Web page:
"Straight Talk: Advice from Jon Stewart"
USA Weekend
November 15, 1998
by Jeffrey Zaslow


Consider the comic possibilities at the millennium with one of America's hottest cutting-edge comedians.

Looking for a way to survive in the millennium? "Get a sense of humor," says Jon Stewart. "If you don't, it'll be incredibly frustrating."

The 35-year-old comedian will begin 1999 as the new host of Comedy Central's The Daily Show, a smirking social review that has become the place for cutting-edge, often over-the-edge, humor.

His idea of funny? "Taking things in our culture to the absolute extreme." Stewart amuses himself by picturing Bill Gates meeting the devil, or vicious Christmas cards sent by those perky singing Hanson brothers.

That sort of absurdist riff defines Stewart's work. In the past year, while making HBO's Larry Sanders Show and two movies, The Faculty and Dancing About Architecture, he honed his topical irreverence by writing a book of comic essays, Naked Pictures of Famous People.

Stewart, the son of a physicist dad and special ed teacher mom, grew up Jon Stuart Liebowitz in New Jersey - that's "outside the Beltway" to the Washington politicos he now targets with his humor. He mocks politicians' "condescension toward the rest of us. Washington is considered 'inside the Beltway.' You know what the place outside the Beltway is called? The United States!"

For comic fuel, the one-time bartender and research lab assistant often turns to the media, especially the Internet. He's aghast at chat rooms. "Imagine the loneliest singles bar in the world, a singles bar for 15- to 18-year-olds with the occasional 44-year-old accountant from Des Moines. Chatting online reduces communication to grunts and giggles. They say chat rooms are bringing back literacy because people communicate with the written word. It's bull."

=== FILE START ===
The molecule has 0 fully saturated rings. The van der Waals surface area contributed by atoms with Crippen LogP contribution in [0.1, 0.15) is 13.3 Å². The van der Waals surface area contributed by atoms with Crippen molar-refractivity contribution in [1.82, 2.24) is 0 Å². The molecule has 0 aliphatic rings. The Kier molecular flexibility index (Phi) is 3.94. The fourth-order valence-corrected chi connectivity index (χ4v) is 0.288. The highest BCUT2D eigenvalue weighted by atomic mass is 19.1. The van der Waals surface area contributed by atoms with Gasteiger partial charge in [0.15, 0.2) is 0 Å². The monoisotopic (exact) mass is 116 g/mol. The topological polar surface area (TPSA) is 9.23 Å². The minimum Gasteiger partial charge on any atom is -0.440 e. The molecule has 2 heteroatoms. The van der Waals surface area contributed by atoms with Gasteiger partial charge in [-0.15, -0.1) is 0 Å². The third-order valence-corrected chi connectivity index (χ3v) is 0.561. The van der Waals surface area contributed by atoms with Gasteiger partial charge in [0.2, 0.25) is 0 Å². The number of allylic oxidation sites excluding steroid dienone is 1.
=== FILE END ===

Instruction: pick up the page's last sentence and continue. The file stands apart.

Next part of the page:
Stewart recently entered a chat room and pretended to be an eloquent Vincent Van Gogh, befuddling fellow cyber-chatters. As we turn the century, he says, the best comic possibilities often will be found by way of just such "exercises in 'what if?' "

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On the media's obsession with lists:

"You read Hollywood's 30 most powerful people under age 30, or People's 50 Most Beautiful People. What drivel! The extreme would be: 'Five People to Watch Under 5.' "

On hypocrisy in Washington:

"How can Washington criticize Hollywood when they use Hollywood principles to design campaigns? There are no leaders anymore, only studio executives. Our country's chief executive runs focus groups every four years and tries to make sure his movie opens bigger than the other guy's."

On society's fascination with tall supermodels:

"I think of them as something of a genetic anomaly. Who knows? Next year the trend might be models with gigantic chins. They don't really have an impact on people's lives."


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